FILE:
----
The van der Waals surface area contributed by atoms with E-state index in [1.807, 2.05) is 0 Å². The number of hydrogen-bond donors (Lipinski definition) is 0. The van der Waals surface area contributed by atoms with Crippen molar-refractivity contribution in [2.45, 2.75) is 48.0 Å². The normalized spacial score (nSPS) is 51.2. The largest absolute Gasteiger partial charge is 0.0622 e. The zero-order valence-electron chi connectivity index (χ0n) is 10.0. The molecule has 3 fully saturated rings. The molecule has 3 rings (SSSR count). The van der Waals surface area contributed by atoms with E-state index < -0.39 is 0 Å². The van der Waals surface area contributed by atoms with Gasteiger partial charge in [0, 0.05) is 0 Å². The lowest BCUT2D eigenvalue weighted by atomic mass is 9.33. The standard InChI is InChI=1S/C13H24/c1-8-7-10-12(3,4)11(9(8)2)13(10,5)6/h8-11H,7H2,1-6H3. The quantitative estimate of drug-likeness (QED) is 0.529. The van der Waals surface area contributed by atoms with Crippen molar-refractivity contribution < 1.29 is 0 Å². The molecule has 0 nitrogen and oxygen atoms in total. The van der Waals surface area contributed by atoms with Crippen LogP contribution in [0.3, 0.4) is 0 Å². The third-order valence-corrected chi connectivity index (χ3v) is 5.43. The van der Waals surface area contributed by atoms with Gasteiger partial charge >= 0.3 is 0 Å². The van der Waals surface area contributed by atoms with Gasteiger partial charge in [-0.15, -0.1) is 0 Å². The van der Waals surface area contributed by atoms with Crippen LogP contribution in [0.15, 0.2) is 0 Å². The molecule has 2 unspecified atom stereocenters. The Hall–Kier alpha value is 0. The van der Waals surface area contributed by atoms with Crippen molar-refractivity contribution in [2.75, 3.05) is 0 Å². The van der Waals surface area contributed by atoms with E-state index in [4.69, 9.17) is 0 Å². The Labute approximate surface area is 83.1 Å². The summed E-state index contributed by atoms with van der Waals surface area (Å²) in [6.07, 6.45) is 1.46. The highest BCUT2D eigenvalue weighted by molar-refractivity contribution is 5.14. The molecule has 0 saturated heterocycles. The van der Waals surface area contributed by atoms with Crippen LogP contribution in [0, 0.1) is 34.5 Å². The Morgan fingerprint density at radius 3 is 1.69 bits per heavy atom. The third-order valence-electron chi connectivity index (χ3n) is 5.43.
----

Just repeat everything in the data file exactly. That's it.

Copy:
The van der Waals surface area contributed by atoms with E-state index in [1.807, 2.05) is 0 Å². The number of hydrogen-bond donors (Lipinski definition) is 0. The van der Waals surface area contributed by atoms with Crippen molar-refractivity contribution in [2.45, 2.75) is 48.0 Å². The normalized spacial score (nSPS) is 51.2. The largest absolute Gasteiger partial charge is 0.0622 e. The zero-order valence-electron chi connectivity index (χ0n) is 10.0. The molecule has 3 fully saturated rings. The molecule has 3 rings (SSSR count). The van der Waals surface area contributed by atoms with E-state index < -0.39 is 0 Å². The van der Waals surface area contributed by atoms with Gasteiger partial charge in [0, 0.05) is 0 Å². The lowest BCUT2D eigenvalue weighted by atomic mass is 9.33. The standard InChI is InChI=1S/C13H24/c1-8-7-10-12(3,4)11(9(8)2)13(10,5)6/h8-11H,7H2,1-6H3. The quantitative estimate of drug-likeness (QED) is 0.529. The van der Waals surface area contributed by atoms with Crippen molar-refractivity contribution < 1.29 is 0 Å². The molecule has 0 nitrogen and oxygen atoms in total. The van der Waals surface area contributed by atoms with Crippen LogP contribution in [0.3, 0.4) is 0 Å². The third-order valence-corrected chi connectivity index (χ3v) is 5.43. The van der Waals surface area contributed by atoms with Gasteiger partial charge >= 0.3 is 0 Å². The van der Waals surface area contributed by atoms with Gasteiger partial charge in [-0.15, -0.1) is 0 Å². The van der Waals surface area contributed by atoms with Crippen LogP contribution in [0.15, 0.2) is 0 Å². The molecule has 2 unspecified atom stereocenters. The Hall–Kier alpha value is 0. The van der Waals surface area contributed by atoms with Crippen molar-refractivity contribution in [2.75, 3.05) is 0 Å². The van der Waals surface area contributed by atoms with E-state index in [4.69, 9.17) is 0 Å². The Labute approximate surface area is 83.1 Å². The summed E-state index contributed by atoms with van der Waals surface area (Å²) in [6.07, 6.45) is 1.46. The highest BCUT2D eigenvalue weighted by molar-refractivity contribution is 5.14. The molecule has 0 saturated heterocycles. The van der Waals surface area contributed by atoms with Crippen LogP contribution in [0, 0.1) is 34.5 Å². The Morgan fingerprint density at radius 3 is 1.69 bits per heavy atom. The third-order valence-electron chi connectivity index (χ3n) is 5.43.